Meet the Evil Babysitters

Parenting also includes strictly limiting children’s Screen time. Step in to save them from technology addiction.

Photo: Negative Space

ByDr Anjali Sangwan

TV , the babysitter, drugged the children. So did  the Smart phone. The Video Game Console.The Tablet.The Computer.Screens all of them!

Screens babysit children. Entertain them every single day. But, somewhere something sinister is at work. Screens help the devil Dopamine let out.

Dopamine. That pleasure-giving chemical percolates into children’s brains. Just as it does when one is addicted to cocaine.It has designs on the children. Insidious and malicious.

Dopamine begins to change the very circuits of their brains.

Withdraw Screens and you have cranky, moody children. Pestering for more Screen time.

The damage is almost done.We have set the stage for a lifetime’s Screen habits for children.”Sensory overload, lack of restorative sleep and hyper-aroused nervous system,” would probably be a medic’s diagnosis. Medical gobbledygook ! Did you say?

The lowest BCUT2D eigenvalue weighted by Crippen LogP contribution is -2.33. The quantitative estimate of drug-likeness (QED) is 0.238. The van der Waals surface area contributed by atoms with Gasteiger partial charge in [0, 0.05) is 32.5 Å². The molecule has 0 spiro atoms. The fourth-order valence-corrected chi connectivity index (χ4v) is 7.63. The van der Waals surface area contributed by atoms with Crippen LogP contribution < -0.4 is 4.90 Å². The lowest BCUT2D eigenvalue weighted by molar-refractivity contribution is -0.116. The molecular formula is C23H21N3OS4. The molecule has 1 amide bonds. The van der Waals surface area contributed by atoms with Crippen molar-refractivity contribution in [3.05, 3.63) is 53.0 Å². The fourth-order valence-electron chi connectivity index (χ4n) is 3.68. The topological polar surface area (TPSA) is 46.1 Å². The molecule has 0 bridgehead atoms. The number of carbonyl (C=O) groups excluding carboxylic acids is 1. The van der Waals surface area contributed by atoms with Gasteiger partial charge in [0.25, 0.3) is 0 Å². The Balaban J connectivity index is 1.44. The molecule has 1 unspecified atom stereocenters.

Take a look at some of the damages Screens are capable of doing in young, still-developing brains.


  • Disturbed sleep and poor academic performance: 

Any electronic Screen before bedtime disrupts sleep, say experts. A ‘blue light’ is emitted from all Screens, even when they are switched off. Brains get stimulated with the ‘blue light’ instead of shutting down for deep sleep.

The body clock is upset.Without the required 10-12 hours of deep sleep, children wake up groggy-eyed, tantrum-throwing difficult beings.

“No matter what it is, if you don’t move your eyes and set the pace yourself, your intellect is sentenced to death.The mind, you see, is like a muscle. For it to remain agile and strong, it must work.Television rules that out”.–Mark Helprin, Winter’s Tale

Can we lament when teachers complain of the short attention span and poor academic performance of children in school?

  • Childhood obesity:

When children spend almost double the leisure time with electronic Screens instead of playing outdoors, their health is at stake. Prolonged physical inactivity makes them lazy.Television advertisements of high-sugar, high-salt junk food tempt children into bingeing.